Several observations align to indicate the increasing need to prevent type 2 diabetes, rather than simply treat it, once established. Chapter 1 has mentioned the increasing prevalence and incidence, excess mortality and limited effectiveness of interventions. In addition to these, diabetes, and particularly type 2 diabetes, incurs high health care costs.
Estimates of costs vary depending on the methods used17, but from $6018 to $100 billion19 in health care costs were spent on diabetes in the USA in 1995, which is variously estimated to be 6-17% of all health care costs. The majority of health care costs for diabetes are spent in developed countries, whereas estimates suggest that the majority of disability-adjusted life years (DALYs) are lost in developing countries, where limited health care budgets are available to deal with the problems of diabetes18. Recent studies from US health maintenance organizations (HMOs) have shown approximately two-fold increases in medical care expenses within the first year after diagnosis20, with the highest expenses being incurred for hospitalizations due to coronary heart disease (CHD) and end-stage renal disease21 (ESRD).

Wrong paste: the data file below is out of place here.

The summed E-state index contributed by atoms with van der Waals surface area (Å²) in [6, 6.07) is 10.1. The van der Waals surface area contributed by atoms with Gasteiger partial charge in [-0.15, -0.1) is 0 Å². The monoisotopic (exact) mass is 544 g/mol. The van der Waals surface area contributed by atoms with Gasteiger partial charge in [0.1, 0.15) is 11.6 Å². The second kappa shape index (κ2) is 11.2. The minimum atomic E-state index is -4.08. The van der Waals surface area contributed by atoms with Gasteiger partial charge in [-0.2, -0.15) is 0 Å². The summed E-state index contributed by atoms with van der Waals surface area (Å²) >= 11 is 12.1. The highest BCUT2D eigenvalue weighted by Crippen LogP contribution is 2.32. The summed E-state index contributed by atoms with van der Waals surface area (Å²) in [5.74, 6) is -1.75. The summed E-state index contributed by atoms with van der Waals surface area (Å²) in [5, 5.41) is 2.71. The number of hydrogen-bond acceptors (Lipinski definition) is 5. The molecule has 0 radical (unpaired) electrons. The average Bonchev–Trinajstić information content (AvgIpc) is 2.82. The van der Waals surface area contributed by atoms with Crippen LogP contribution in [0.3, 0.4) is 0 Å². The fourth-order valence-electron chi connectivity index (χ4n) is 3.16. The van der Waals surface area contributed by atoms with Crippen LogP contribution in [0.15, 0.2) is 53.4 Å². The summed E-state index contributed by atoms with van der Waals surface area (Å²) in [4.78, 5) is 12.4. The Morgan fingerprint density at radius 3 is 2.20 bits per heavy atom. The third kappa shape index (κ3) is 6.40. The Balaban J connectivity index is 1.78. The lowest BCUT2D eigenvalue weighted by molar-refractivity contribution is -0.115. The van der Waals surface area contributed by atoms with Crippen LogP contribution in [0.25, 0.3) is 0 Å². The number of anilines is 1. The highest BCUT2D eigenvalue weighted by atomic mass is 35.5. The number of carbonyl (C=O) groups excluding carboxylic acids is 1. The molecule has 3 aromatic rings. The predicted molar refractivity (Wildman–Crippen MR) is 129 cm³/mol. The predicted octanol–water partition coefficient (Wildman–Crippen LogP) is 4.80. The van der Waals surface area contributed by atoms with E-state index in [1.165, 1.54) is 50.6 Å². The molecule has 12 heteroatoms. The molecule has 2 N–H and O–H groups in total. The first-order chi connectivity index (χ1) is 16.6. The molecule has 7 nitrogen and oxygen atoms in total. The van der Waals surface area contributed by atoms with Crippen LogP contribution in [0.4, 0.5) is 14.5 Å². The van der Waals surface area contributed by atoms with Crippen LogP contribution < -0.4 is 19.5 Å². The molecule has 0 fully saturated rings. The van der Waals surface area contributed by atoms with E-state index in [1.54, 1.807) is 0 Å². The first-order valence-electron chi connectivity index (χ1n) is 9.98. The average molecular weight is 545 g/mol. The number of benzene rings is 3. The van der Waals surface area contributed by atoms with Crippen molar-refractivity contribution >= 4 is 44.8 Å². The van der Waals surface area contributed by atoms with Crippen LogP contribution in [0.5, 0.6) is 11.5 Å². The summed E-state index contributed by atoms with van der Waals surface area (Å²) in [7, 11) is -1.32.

Eastman et al.22 have estimated that primary prevention of type 2 diabetes, given reasonable assumptions, could be cost-effective, and within the range of other primary prevention activities currently undertaken23 if there were efficacious interventions available. It is the purpose of this chapter to review relevant data to determine if such interventions exist.
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Diabetes is a disease that affects the way your body uses food. Normally, your body converts sugars, starches and other foods into a form of sugar called glucose. Your body uses glucose for fuel. The cells receive the glucose through the bloodstream. They then use insulin a hormone made by the pancreas to absorb the glucose, convert it into energy, and either use it or store it for later use. Learn more...